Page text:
I didn’t mean it couldn’t be more accessible or clearer, just that the mainstream / non-tech user side of WP is in a different space to Hugo (or Jekyll). For example, friends have created blogs with wordpress.com eith no idea of the tech side. Static site generators will never fill this space. Similar to what @spf13 said in anothher thread, a potential Hugo use should have at least HTML, CSS, some kind of deployment knowledge, and I’d say a clear understanding of static vs dynamic. So I’d see that level of knowledge as the starting point where blog posts are concerned.
I think a good compromis would be to seperate both “mainstream” and more technical developer posts in the blog. This way, both worlds would benefit from it. I would split up the content the following way:
Discussion about upcoming features used as feedback during the implementation
Changes in the core of Hugo (renaming variables etc.)
cross-posts in collaboration with others
something similar to WPTavern that highlights tips and tricks, best practices or shows new theme releases
the Ghost blog seems to be more about marketing yourself: how to increase the number of readers, how to write good content, how to find inspiration for new topics…
One thing to add, that is often true of blogs is that what they are good at depends who is available / capable of writing it.
For example, some companies have good news blogs that visitors return to, others don’t due to uninteresting news, writing or no updates. Same is true for how tos, technical discussions, articles and interviews.
I suggested setting up a marketing team emcompassing a blog, not defining a marketing vision here and now, or a blog vision (unless @spf13 already had it), This is because we don’t know who can write, contribute and create this stuff (in an interesting way).
With open source community projects, I think this is also true of teams. I suggest before assigning anything, some content needs to be there and then everyone can see who can do what with it.
In other words, I do appreciate intially someone has to step up to start it off, but I advise being careful of creating a funnel where a few good people do a lot of work, which then closes the space (unintentionally) to wider involvement and input.
I think a good idea is to get the creation process going from as many people as possible, maybe a test blog space initially where anyone can contribute a blog and everyone can vote which are interesting for a blog and good for Hugo. For example, it may well be that the best writer is none of us, the person with the best ideas for content maybe none of us, or it may be one or more of us.
I hope this makes sense. I’m not saying anyone is doing anything wrong, just that I’ve seen this before and think I know the pitfalls.
That sounds like overcomplicating things to me. The blog doesn’t need to be the next great novel in terms of ‘best writer’ or ‘best ideas’. Also, do people have an objective standard for “best content”? What might be nice writing for you might be awful for me, and what I think are good content ideas might be way to basic for you.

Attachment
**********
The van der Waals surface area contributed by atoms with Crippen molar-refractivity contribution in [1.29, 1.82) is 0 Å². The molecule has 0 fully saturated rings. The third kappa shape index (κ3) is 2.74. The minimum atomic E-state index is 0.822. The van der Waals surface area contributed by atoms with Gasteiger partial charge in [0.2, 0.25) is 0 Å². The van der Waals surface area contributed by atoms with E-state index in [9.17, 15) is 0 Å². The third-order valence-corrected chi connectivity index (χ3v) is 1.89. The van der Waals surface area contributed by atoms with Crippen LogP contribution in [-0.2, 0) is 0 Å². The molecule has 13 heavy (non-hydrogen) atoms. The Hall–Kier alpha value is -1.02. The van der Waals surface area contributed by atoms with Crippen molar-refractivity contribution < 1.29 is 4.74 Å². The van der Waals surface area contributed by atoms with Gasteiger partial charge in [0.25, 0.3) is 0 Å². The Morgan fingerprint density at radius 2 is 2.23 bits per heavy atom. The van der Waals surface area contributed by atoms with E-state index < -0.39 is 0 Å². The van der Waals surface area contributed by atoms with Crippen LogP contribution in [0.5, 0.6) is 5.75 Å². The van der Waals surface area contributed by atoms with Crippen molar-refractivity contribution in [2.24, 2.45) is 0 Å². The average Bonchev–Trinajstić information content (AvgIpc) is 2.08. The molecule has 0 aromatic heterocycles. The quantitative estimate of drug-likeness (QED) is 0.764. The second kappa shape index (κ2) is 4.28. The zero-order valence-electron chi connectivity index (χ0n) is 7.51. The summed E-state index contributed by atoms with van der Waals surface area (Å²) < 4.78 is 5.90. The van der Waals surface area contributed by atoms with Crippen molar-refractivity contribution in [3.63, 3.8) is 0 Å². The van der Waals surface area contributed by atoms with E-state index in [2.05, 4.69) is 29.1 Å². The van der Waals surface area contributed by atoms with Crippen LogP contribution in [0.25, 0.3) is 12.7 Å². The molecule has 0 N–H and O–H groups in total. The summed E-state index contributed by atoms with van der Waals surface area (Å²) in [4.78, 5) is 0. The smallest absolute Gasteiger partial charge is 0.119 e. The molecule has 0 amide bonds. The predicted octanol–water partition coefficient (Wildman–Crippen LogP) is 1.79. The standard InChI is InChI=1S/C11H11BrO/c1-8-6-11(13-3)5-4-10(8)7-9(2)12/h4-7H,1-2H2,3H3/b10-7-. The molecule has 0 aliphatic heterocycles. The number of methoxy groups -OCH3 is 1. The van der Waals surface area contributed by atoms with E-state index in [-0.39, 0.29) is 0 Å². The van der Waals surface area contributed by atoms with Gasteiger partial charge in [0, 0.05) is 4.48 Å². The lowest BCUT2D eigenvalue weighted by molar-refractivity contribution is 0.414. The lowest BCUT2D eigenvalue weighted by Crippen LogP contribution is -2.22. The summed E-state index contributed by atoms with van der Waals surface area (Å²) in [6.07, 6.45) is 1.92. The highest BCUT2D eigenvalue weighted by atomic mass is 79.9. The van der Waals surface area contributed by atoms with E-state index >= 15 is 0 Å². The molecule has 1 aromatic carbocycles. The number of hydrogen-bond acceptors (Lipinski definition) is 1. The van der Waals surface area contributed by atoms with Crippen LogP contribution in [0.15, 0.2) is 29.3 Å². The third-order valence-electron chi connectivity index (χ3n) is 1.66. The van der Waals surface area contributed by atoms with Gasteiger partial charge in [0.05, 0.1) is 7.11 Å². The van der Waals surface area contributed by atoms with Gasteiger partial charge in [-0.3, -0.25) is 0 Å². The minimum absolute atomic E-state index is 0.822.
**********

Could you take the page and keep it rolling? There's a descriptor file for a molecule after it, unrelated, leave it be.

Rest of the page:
I don’t think an ‘open source approach’ works with a blog that (presumably) needs to be periodically updated. I think it would be more efficient if we have 2-3 editors that create content and/or overlook guest posts. Those people will then also have the accountability to keep the blog updated.
The drawback of including as many people as possible in the creation process is that no one really feels responsible for creating a nice blog nor feels ownership of the blog. Perhaps that might work when the blog is already up and running, and people are willing to join the effort by sending in blog posts. But getting it off the ground likely needs another approach.
In analogy to Hugo, would Hugo have grown past its initial commit if Steve didn’t feel ownership of his project? Or, more recently, if Bep didn’t feel responsible for helping people on the forums? In my view: of course not, because whether we like it or not: all projects (whether it being a blog or Hugo itself) depend on a few good people doing a lot of work.
Good points, and I agree in general (not that I’m the one deciding anything here). Sometimes my forum posts become only a cursory version of what I want to say. Maybe over-complicating, but it was just for an alternative point of view. I have seen an OS project suffer from this funnel I mentioned.
Your analogy is great. My question is does it support one view or the other?
Steve @spf13 and Bep @bep (feel I should tag while talking about them) are those kind of people that make the open source world work, not just because of what is created and the obvious skills but the whole open and inclusive approach.
In my opinion, people with the same skills but different approach would not have had the same success, and would not have encouraged the important contributors to join in. So I think it’s just about being careful not to limit that openess by trying to progress.